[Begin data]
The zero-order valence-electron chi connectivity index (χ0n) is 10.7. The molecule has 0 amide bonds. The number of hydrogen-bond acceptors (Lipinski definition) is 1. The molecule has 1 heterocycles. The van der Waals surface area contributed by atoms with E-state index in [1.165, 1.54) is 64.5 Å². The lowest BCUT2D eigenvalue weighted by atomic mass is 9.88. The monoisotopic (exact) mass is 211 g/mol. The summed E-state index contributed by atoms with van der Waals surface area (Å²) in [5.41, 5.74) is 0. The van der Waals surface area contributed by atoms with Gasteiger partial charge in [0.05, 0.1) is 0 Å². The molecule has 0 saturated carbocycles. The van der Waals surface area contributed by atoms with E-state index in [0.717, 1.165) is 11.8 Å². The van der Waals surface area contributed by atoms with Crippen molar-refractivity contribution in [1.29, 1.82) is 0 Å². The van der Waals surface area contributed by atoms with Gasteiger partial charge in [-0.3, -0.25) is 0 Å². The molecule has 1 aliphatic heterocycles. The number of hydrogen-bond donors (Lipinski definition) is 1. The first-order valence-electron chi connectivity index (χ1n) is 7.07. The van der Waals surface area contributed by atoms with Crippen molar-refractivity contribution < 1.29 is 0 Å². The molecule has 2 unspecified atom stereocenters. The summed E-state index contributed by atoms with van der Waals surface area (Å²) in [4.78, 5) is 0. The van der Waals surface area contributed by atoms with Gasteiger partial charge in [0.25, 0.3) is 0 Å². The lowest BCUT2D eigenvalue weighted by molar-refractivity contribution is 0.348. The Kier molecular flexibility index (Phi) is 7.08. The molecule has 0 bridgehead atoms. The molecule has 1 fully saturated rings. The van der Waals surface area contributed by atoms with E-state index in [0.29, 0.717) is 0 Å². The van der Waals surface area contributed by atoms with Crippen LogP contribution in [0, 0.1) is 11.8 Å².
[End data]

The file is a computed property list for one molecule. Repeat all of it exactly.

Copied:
The zero-order valence-electron chi connectivity index (χ0n) is 10.7. The molecule has 0 amide bonds. The number of hydrogen-bond acceptors (Lipinski definition) is 1. The molecule has 1 heterocycles. The van der Waals surface area contributed by atoms with E-state index in [1.165, 1.54) is 64.5 Å². The lowest BCUT2D eigenvalue weighted by atomic mass is 9.88. The monoisotopic (exact) mass is 211 g/mol. The summed E-state index contributed by atoms with van der Waals surface area (Å²) in [5.41, 5.74) is 0. The van der Waals surface area contributed by atoms with Gasteiger partial charge in [0.05, 0.1) is 0 Å². The molecule has 0 saturated carbocycles. The van der Waals surface area contributed by atoms with E-state index in [0.717, 1.165) is 11.8 Å². The van der Waals surface area contributed by atoms with Crippen molar-refractivity contribution in [1.29, 1.82) is 0 Å². The van der Waals surface area contributed by atoms with Gasteiger partial charge in [-0.3, -0.25) is 0 Å². The molecule has 1 aliphatic heterocycles. The number of hydrogen-bond donors (Lipinski definition) is 1. The first-order valence-electron chi connectivity index (χ1n) is 7.07. The van der Waals surface area contributed by atoms with Crippen molar-refractivity contribution < 1.29 is 0 Å². The molecule has 2 unspecified atom stereocenters. The summed E-state index contributed by atoms with van der Waals surface area (Å²) in [4.78, 5) is 0. The van der Waals surface area contributed by atoms with Gasteiger partial charge in [0.25, 0.3) is 0 Å². The lowest BCUT2D eigenvalue weighted by molar-refractivity contribution is 0.348. The Kier molecular flexibility index (Phi) is 7.08. The molecule has 0 bridgehead atoms. The molecule has 1 fully saturated rings. The van der Waals surface area contributed by atoms with E-state index in [0.29, 0.717) is 0 Å². The van der Waals surface area contributed by atoms with Crippen LogP contribution in [0, 0.1) is 11.8 Å².